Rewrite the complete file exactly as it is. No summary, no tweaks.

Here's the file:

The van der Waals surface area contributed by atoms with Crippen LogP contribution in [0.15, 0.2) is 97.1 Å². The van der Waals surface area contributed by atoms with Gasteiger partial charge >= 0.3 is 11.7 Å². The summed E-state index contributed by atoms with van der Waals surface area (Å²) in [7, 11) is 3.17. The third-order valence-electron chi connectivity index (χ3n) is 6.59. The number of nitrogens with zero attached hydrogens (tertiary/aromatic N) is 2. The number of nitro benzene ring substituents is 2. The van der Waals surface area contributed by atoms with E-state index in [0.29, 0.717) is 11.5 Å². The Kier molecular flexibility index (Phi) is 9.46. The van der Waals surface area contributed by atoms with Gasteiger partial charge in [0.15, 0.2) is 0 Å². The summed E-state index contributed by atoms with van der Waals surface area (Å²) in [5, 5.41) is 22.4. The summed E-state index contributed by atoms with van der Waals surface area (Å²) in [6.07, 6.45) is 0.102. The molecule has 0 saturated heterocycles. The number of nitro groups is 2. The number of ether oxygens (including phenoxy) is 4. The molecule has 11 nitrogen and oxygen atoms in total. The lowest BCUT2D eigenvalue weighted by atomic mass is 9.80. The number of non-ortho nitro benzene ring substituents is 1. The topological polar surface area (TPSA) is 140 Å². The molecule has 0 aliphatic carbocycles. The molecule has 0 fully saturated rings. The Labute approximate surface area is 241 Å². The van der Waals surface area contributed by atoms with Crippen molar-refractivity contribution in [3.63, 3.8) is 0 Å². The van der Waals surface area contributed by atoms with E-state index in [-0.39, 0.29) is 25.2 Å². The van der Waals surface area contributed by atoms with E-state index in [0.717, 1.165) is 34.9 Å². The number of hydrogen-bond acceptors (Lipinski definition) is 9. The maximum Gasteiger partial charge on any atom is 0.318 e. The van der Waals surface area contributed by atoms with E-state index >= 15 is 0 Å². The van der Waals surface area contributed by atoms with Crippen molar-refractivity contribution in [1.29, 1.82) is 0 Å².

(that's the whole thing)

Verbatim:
The van der Waals surface area contributed by atoms with Crippen LogP contribution in [0.15, 0.2) is 97.1 Å². The van der Waals surface area contributed by atoms with Gasteiger partial charge >= 0.3 is 11.7 Å². The summed E-state index contributed by atoms with van der Waals surface area (Å²) in [7, 11) is 3.17. The third-order valence-electron chi connectivity index (χ3n) is 6.59. The number of nitrogens with zero attached hydrogens (tertiary/aromatic N) is 2. The number of nitro benzene ring substituents is 2. The van der Waals surface area contributed by atoms with E-state index in [0.29, 0.717) is 11.5 Å². The Kier molecular flexibility index (Phi) is 9.46. The van der Waals surface area contributed by atoms with Gasteiger partial charge in [0.15, 0.2) is 0 Å². The summed E-state index contributed by atoms with van der Waals surface area (Å²) in [5, 5.41) is 22.4. The summed E-state index contributed by atoms with van der Waals surface area (Å²) in [6.07, 6.45) is 0.102. The molecule has 0 saturated heterocycles. The number of nitro groups is 2. The number of ether oxygens (including phenoxy) is 4. The molecule has 11 nitrogen and oxygen atoms in total. The lowest BCUT2D eigenvalue weighted by atomic mass is 9.80. The number of non-ortho nitro benzene ring substituents is 1. The topological polar surface area (TPSA) is 140 Å². The molecule has 0 aliphatic carbocycles. The molecule has 0 fully saturated rings. The Labute approximate surface area is 241 Å². The van der Waals surface area contributed by atoms with Crippen molar-refractivity contribution in [3.63, 3.8) is 0 Å². The van der Waals surface area contributed by atoms with E-state index in [-0.39, 0.29) is 25.2 Å². The van der Waals surface area contributed by atoms with E-state index in [0.717, 1.165) is 34.9 Å². The number of hydrogen-bond acceptors (Lipinski definition) is 9. The maximum Gasteiger partial charge on any atom is 0.318 e. The van der Waals surface area contributed by atoms with E-state index >= 15 is 0 Å². The van der Waals surface area contributed by atoms with Crippen molar-refractivity contribution in [1.29, 1.82) is 0 Å².